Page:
Family Affair: `Saddest thing is, Andrew can't play tennis'

Two years ago Andrew Pitchford, now 26, set off to back-pack around the world. While in Australia he dived into the sea, hit a sandbank and broke his neck. Andrew is now quadraplegic and has only limited use of the muscles in his arms, shoulders and neck. He lives in a specially adapted flat in Dorking, Surrey, and is training for full-time employment. His mother, 52-year-old Judy Pitchford, lives nearby

Andrew

I finished my maths degree at Manchester Metropolitan University and worked for a year, because I wanted to save up to travel in South East Asia, Australia and New Zealand. I had got to Australia and I was having a brilliant time. It was a very hot day and I went to Sydney beach with about 10 friends. I had already been in the water but it was blazing hot so I decided to dive back into the sea. The water was pretty shallow. I must have hit my head on a sandbank and I must have hit it hard. I knew something bad had happened. I was face down; I remember looking at the bottom of the sea and not being able to move my body. I remember feeling that I was drowning. It was not as terrifying as I thought it would be.

There were hundreds of people in the water. Luckily, my friend who happened to be a lifeguard saw me and realised I was in trouble. She turned me over and pulled me to the shore, where by chance there was a doctor sunbathing. He knew immediately what I had done. Everyone kept asking how I was. I was fine, no headache, nothing - except I couldn't feel or move any part of my body. In about half an hour, I was air-lifted by helicopter to the spinal unit at Sydney hospital. I was there for about three weeks and they operated on my neck. I could move my arms a bit, but that was all.

I was so tired I didn't think a lot about how this was going to affect my life. It was strange because I felt fine. In fact, when I first went into hospital I thought "don't tell my parents now - leave it a few days; they will only worry". I thought at the beginning that everything would be OK. My doctor was brilliant, very straightforward. If you asked him if there was a chance of walking again, he would think, and then say "no".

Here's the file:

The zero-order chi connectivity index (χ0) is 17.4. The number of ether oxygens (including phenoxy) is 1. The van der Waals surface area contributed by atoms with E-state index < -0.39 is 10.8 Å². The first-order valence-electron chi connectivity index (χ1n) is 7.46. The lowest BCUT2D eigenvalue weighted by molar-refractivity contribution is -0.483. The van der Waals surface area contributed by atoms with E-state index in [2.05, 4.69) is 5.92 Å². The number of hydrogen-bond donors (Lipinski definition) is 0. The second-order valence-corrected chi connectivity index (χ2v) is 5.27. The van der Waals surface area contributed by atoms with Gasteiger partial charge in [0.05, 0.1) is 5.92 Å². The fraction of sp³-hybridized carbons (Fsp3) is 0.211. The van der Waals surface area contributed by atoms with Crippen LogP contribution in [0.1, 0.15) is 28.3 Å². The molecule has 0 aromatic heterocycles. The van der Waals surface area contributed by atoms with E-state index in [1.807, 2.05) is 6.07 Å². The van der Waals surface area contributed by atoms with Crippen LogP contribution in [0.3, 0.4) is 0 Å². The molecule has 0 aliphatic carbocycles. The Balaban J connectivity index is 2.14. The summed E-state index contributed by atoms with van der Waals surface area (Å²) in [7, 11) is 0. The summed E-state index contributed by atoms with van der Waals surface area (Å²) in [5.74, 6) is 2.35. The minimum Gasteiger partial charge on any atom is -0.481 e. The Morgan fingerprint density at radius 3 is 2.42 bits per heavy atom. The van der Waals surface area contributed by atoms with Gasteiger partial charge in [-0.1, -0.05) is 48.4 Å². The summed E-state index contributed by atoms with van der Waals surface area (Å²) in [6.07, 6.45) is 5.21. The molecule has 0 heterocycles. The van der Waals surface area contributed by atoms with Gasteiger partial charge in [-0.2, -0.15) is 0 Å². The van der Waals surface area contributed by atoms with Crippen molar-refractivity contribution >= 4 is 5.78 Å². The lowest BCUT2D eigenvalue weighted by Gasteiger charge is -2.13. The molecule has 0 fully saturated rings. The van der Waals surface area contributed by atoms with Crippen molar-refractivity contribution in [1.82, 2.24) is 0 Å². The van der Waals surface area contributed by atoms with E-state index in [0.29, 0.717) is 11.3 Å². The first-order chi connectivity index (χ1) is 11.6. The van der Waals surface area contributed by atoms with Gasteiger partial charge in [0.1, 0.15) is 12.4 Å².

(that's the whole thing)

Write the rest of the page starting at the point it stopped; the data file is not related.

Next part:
Back in England, what really helped me was being with so many people in the Stoke Mandeville Spinal Injuries Unit. Some were better off than me and some were far worse off. So you could always look round and think that it could have been worse. I was there for 11 months. In the first six months, you make all the progress you are ever likely to make. I spent a lot of time with the occupational therapist learning to get dressed and pick up things. I couldn't even write my name because of the lack of muscle movement in my arms. So to begin with, I had to have a splint and elastic bands to hold a pencil. I had to learn how to get dressed again. The first time, it took one-and-a-half hours. I found that putting on socks is the hardest thing in the world.

But I feel I have been very lucky. I have got great friends and a really supportive family. My friends came to see me in hospital all the time. And two friends travelled an hour and a half every week after work to see me. My university friend Dave Benzie said he would be my 24-hour carer if I wanted. That was great, as the thought of living 24 hours with a stranger was horrendous.

I now really appreciate what my friends and my family do for me, and the charity Back-Up has been particularly helpful. They took me to the Lake District and then skiing on special toboggans in Sweden. That was wonderful for my confidence. I never thought I'd have the opportunity to do those sort of activities again.

I used to play tennis every day. I miss it so much that I haven't yet been able to bring myself to go to the tennis club. Even watching it on television for the first time was hard.

I don't really look too much into the future. I know I want to be successful, but I don't see where I am going, although I can see myself with a good job. My flat has been adapted, and I feel good about getting my own space again. If I could get a car I could extend my independence to outside the flat.

Judy

had already been to all the places I was concerned about, such as Vietnam, so when he rang us and said he was in Australia, we toasted him and said "Well, 's all right." How ironic.

When we first heard about the accident, I didn't sleep at all. We just wanted to be with him. The hospital was very considerate. They rang us and made speak to us. "I am all right," he said.

I had never known anyone in a wheelchair before, so I knew nothing about how he was going to cope, or anything about the problems.

I prayed he would walk again. But was more realistic and said "that's silly; don't do it."

To begin with, he had to have everything done for him. He couldn't feed himself or brush his teeth. But gradually he was taught to use his muscles again, and it was just progress from then on. He just does things differently now.

A big boost to is knowing so many people. Friends have been enormously important to him, and very supportive of us. People have been so kind; the world is made up of some very good people.

Also, the children [Christopher, 24, and Hannah, 22] have been brilliant.

The saddest thing for is that he can't play tennis. When we get him up for a beer at the tennis club, I will feel we have overcome it, but he never grouses. Though it is devastating, you have just got to get on with life. These accidents do happen. We were lucky; he could have died. will be all right. By his own character, he will make the best of what he has got.

Back-Up's website is http://www. backup.org.uk. This year the Spinal Injuries Association (0181-444 2121) celebrates its 25th anniversary

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